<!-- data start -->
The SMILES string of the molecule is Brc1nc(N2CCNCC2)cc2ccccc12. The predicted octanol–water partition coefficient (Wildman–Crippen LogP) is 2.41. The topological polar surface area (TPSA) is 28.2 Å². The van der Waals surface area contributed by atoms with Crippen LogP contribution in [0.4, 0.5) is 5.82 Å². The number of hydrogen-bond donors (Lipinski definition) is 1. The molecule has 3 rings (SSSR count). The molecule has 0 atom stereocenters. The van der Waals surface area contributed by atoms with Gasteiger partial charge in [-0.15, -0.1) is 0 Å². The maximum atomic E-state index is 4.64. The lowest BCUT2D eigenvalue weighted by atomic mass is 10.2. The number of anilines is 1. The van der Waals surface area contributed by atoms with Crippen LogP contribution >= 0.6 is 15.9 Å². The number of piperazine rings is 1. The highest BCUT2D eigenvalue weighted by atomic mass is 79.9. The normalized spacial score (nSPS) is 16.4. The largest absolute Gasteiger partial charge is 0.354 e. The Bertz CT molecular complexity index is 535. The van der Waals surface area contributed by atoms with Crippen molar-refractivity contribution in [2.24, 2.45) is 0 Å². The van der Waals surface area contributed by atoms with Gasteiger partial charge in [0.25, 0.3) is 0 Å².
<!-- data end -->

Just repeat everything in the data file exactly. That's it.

The SMILES string of the molecule is Brc1nc(N2CCNCC2)cc2ccccc12. The predicted octanol–water partition coefficient (Wildman–Crippen LogP) is 2.41. The topological polar surface area (TPSA) is 28.2 Å². The van der Waals surface area contributed by atoms with Crippen LogP contribution in [0.4, 0.5) is 5.82 Å². The number of hydrogen-bond donors (Lipinski definition) is 1. The molecule has 3 rings (SSSR count). The molecule has 0 atom stereocenters. The van der Waals surface area contributed by atoms with Gasteiger partial charge in [-0.15, -0.1) is 0 Å². The maximum atomic E-state index is 4.64. The lowest BCUT2D eigenvalue weighted by atomic mass is 10.2. The number of anilines is 1. The van der Waals surface area contributed by atoms with Crippen LogP contribution >= 0.6 is 15.9 Å². The number of piperazine rings is 1. The highest BCUT2D eigenvalue weighted by atomic mass is 79.9. The normalized spacial score (nSPS) is 16.4. The largest absolute Gasteiger partial charge is 0.354 e. The Bertz CT molecular complexity index is 535. The van der Waals surface area contributed by atoms with Crippen molar-refractivity contribution in [2.24, 2.45) is 0 Å². The van der Waals surface area contributed by atoms with Gasteiger partial charge in [0.25, 0.3) is 0 Å².